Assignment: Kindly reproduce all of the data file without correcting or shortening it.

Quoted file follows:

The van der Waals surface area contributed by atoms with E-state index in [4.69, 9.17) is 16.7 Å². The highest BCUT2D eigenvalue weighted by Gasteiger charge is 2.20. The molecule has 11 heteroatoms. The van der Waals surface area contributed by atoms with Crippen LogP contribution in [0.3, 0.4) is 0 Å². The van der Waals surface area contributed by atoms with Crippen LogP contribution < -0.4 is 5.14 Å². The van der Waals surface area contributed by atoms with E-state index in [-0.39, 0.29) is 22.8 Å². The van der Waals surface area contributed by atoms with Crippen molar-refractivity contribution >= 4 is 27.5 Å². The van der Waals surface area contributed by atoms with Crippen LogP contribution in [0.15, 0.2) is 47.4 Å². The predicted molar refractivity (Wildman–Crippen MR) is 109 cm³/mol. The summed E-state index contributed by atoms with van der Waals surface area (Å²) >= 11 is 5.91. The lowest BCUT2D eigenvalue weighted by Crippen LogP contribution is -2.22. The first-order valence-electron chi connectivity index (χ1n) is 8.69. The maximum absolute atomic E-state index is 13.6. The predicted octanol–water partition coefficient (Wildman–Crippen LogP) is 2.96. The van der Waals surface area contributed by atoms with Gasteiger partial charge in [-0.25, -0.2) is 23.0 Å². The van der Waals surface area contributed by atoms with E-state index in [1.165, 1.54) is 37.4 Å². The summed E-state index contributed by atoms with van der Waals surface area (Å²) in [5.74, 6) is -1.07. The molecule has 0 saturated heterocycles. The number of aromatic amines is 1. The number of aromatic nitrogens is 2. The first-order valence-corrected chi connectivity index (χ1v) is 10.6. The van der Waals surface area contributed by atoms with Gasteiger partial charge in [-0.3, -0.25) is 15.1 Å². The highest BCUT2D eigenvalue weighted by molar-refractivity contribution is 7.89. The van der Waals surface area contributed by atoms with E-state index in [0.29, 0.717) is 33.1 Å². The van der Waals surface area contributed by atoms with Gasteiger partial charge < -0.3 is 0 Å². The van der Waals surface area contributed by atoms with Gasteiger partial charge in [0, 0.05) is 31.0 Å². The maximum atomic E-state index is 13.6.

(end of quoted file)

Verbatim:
The van der Waals surface area contributed by atoms with E-state index in [4.69, 9.17) is 16.7 Å². The highest BCUT2D eigenvalue weighted by Gasteiger charge is 2.20. The molecule has 11 heteroatoms. The van der Waals surface area contributed by atoms with Crippen LogP contribution in [0.3, 0.4) is 0 Å². The van der Waals surface area contributed by atoms with Crippen LogP contribution < -0.4 is 5.14 Å². The van der Waals surface area contributed by atoms with E-state index in [-0.39, 0.29) is 22.8 Å². The van der Waals surface area contributed by atoms with Crippen molar-refractivity contribution >= 4 is 27.5 Å². The van der Waals surface area contributed by atoms with Crippen LogP contribution in [0.15, 0.2) is 47.4 Å². The predicted molar refractivity (Wildman–Crippen MR) is 109 cm³/mol. The summed E-state index contributed by atoms with van der Waals surface area (Å²) >= 11 is 5.91. The lowest BCUT2D eigenvalue weighted by Crippen LogP contribution is -2.22. The first-order valence-electron chi connectivity index (χ1n) is 8.69. The maximum absolute atomic E-state index is 13.6. The predicted octanol–water partition coefficient (Wildman–Crippen LogP) is 2.96. The van der Waals surface area contributed by atoms with Gasteiger partial charge in [-0.25, -0.2) is 23.0 Å². The van der Waals surface area contributed by atoms with E-state index in [1.165, 1.54) is 37.4 Å². The summed E-state index contributed by atoms with van der Waals surface area (Å²) in [5.74, 6) is -1.07. The molecule has 0 saturated heterocycles. The number of aromatic amines is 1. The number of aromatic nitrogens is 2. The first-order valence-corrected chi connectivity index (χ1v) is 10.6. The van der Waals surface area contributed by atoms with Gasteiger partial charge in [-0.3, -0.25) is 15.1 Å². The highest BCUT2D eigenvalue weighted by molar-refractivity contribution is 7.89. The van der Waals surface area contributed by atoms with E-state index in [0.29, 0.717) is 33.1 Å². The van der Waals surface area contributed by atoms with Gasteiger partial charge < -0.3 is 0 Å². The van der Waals surface area contributed by atoms with Gasteiger partial charge in [0, 0.05) is 31.0 Å². The maximum atomic E-state index is 13.6.